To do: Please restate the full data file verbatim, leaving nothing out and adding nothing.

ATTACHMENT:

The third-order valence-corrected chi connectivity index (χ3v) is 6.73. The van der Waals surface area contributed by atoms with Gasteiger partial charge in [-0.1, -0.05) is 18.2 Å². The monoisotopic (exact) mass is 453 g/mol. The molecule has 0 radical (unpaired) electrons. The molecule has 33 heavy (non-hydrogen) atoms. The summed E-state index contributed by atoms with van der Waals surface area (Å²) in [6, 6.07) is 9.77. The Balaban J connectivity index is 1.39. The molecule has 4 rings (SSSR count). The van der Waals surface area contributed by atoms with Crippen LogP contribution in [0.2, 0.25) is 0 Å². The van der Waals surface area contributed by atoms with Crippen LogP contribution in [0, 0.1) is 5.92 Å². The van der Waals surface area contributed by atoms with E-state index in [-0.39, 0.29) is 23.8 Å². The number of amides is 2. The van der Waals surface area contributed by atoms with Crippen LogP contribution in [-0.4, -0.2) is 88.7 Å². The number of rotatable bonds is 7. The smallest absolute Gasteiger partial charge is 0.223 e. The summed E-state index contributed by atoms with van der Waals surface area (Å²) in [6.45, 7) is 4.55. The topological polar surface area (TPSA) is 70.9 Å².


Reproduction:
The third-order valence-corrected chi connectivity index (χ3v) is 6.73. The van der Waals surface area contributed by atoms with Gasteiger partial charge in [-0.1, -0.05) is 18.2 Å². The monoisotopic (exact) mass is 453 g/mol. The molecule has 0 radical (unpaired) electrons. The molecule has 33 heavy (non-hydrogen) atoms. The summed E-state index contributed by atoms with van der Waals surface area (Å²) in [6, 6.07) is 9.77. The Balaban J connectivity index is 1.39. The molecule has 4 rings (SSSR count). The van der Waals surface area contributed by atoms with Crippen LogP contribution in [0.2, 0.25) is 0 Å². The van der Waals surface area contributed by atoms with Crippen LogP contribution in [0, 0.1) is 5.92 Å². The van der Waals surface area contributed by atoms with E-state index in [-0.39, 0.29) is 23.8 Å². The number of amides is 2. The van der Waals surface area contributed by atoms with Crippen LogP contribution in [-0.4, -0.2) is 88.7 Å². The number of rotatable bonds is 7. The smallest absolute Gasteiger partial charge is 0.223 e. The summed E-state index contributed by atoms with van der Waals surface area (Å²) in [6.45, 7) is 4.55. The topological polar surface area (TPSA) is 70.9 Å².